Much has been written about the tangible benefits of Service Management, but there are few quantifiable examples.  This is because many organisations don’t want to publicise how bad they were before they went about improving their Service management processes!  Of those where business benefits have been published, Proctor & Gamble and Caterpillar are probably the two most notable ones that stick in my mind.  These organisations quickly understood that ITIL adoption wasn’t about sticking rigidly to the processes described within the ITIL books, but was about a number of things, mainly:

  • Adopting the principles and adapting them to the needs of the organisation
  • Good ITSM practices are about cultural and behavioural change, not just process for process sake.

This is particularly relevant as more organisations adopt a SIAM approach.  The entire eco-system must be aligned culturally – with a common aim of delivering the end-to-end business services and the outcomes that the business desire.  It’s analogous to the day that President Kennedy visited Cape Canaveral in the late 60’s. Coming across a janitor, he asked “what’s your job here son?”, to which the janitor replied, “I’m putting a man on the moon sir”.  In a SIAM eco-system, the entire service model must come together to understand their part in delivering the business outcomes.

What of the future for IT? Where is Service Management positioned – for example, does it sit well alongside the more agile world with concepts such as DevOps? And if you are implementing DevOps and Agile what changes, if any, do you need to make to your Service Management?

“Well, I’ve been around IT for over 25 years now, and I’ve seen ‘the next big thing’ come and go.  Some stick, but in IT, we’re really good at evolving things, shedding unnecessary overheads along the way, and re-inventing how we work.  You see new things come along, like DevOps for example, which has been born out of business demand for a more responsive, flexible IT Service delivery model.  I really like the concept of bi-modal IT, where you have your traditional IT delivery model which is supplemented by a more rapid, agile approach for IT service/application development.  So we’re in a period now where IT is trying to develop the ‘new normal’ – Answering questions such as: What level of governance and control is ‘good enough’ to balance risk vs agility; What level of capacity/performance testing can we achieve in a complex SIAM model; What is the optimum organisation structure; What tools do we need…?”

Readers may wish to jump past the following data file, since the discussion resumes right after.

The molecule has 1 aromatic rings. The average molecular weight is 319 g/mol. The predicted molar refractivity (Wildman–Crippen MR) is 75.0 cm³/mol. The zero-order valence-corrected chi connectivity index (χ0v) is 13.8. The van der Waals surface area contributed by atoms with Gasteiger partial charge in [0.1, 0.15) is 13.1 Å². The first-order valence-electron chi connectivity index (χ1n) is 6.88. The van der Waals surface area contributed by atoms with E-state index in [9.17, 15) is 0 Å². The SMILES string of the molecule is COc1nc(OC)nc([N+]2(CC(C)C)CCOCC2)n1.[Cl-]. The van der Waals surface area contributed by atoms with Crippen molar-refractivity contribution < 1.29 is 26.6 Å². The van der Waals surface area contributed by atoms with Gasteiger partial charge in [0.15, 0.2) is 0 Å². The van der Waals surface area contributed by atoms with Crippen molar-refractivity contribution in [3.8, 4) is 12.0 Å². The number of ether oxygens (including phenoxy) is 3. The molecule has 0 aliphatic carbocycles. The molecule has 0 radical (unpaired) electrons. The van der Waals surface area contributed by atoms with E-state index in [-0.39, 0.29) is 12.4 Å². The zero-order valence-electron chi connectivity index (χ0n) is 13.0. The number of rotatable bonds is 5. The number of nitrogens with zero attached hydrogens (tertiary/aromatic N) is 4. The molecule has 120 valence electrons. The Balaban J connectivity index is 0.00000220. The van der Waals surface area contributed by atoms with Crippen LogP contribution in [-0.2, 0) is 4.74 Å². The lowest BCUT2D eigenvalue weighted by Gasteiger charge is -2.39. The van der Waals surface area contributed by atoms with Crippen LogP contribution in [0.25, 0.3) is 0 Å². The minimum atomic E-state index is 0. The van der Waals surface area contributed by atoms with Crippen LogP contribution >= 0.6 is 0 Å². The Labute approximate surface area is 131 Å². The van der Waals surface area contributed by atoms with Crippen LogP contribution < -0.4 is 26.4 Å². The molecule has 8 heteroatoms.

What other trends should we be aware in the world of Service Management and IT? For example, CoBIT, bi-modal IT, etc.?

Personally, I’ve been really excited by two things. Firstly, a paper issued by COBIT relating to operating a SIAM model.  This really worked for me, as for the first time it talked about SIAM in the context of governance and controls, rather than just an extension to ITSM. Secondly, I love the stuff that IT4IT are doing.  True open source content for ITSM which delivers it in a value-chain approach, which clearly describes how demand translates into IT projects/work-stack, and how this transitions into Business-As-Usual (BAU).  It’s taken ITIL v3, which introduced a lifecycle approach, and extended it to a really consumable set of material.  I’m sure this will grow and evolve too.

I’m also Chairing the itSMF SIAM Special Interest Group, which is tasked with developing the SIAM ideas and models, and developing a body of work which encapsulates the various flavours and models for SIAM.  I’m hopeful that this could form the basis for a set of commonly understood principles and terminology for SIAM, which could be used by Service Providers and IT departments in the way in which ITIL is used today, to ensure everyone is singing from the same hymn sheet.

 

To hear a more in-depth discussion on these topics listen to the podcast at the top of this article, or subscribe to our podcast on iTunes.

To read more articles on these topics take a look at Syniad IT’s thought leadership articles.

If you’d like to discuss your Service Management challenges then get in touch. Or if you’d like to contact Steve directly, fill out the contact form on the Syniad website. You can also follow Steve on Twitter,or connect with him on LinkedIn.